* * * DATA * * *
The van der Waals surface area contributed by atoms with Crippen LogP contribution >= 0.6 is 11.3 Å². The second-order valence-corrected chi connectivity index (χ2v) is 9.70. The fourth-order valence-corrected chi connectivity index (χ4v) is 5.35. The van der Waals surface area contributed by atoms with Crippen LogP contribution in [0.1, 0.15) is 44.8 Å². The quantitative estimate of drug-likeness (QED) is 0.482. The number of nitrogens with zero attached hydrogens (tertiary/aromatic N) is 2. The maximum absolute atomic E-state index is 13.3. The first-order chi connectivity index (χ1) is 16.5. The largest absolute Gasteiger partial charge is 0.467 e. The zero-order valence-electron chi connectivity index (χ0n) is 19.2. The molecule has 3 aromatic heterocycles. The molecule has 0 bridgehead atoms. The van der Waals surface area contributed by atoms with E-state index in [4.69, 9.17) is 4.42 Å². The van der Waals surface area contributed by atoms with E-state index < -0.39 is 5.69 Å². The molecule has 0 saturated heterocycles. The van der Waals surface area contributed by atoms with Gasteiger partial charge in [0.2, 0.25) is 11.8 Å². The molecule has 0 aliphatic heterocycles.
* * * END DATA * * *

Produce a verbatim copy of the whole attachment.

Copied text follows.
The van der Waals surface area contributed by atoms with Crippen LogP contribution >= 0.6 is 11.3 Å². The second-order valence-corrected chi connectivity index (χ2v) is 9.70. The fourth-order valence-corrected chi connectivity index (χ4v) is 5.35. The van der Waals surface area contributed by atoms with Crippen LogP contribution in [0.1, 0.15) is 44.8 Å². The quantitative estimate of drug-likeness (QED) is 0.482. The number of nitrogens with zero attached hydrogens (tertiary/aromatic N) is 2. The maximum absolute atomic E-state index is 13.3. The first-order chi connectivity index (χ1) is 16.5. The largest absolute Gasteiger partial charge is 0.467 e. The zero-order valence-electron chi connectivity index (χ0n) is 19.2. The molecule has 3 aromatic heterocycles. The molecule has 0 bridgehead atoms. The van der Waals surface area contributed by atoms with E-state index in [4.69, 9.17) is 4.42 Å². The van der Waals surface area contributed by atoms with E-state index < -0.39 is 5.69 Å². The molecule has 0 saturated heterocycles. The van der Waals surface area contributed by atoms with Gasteiger partial charge in [0.2, 0.25) is 11.8 Å². The molecule has 0 aliphatic heterocycles.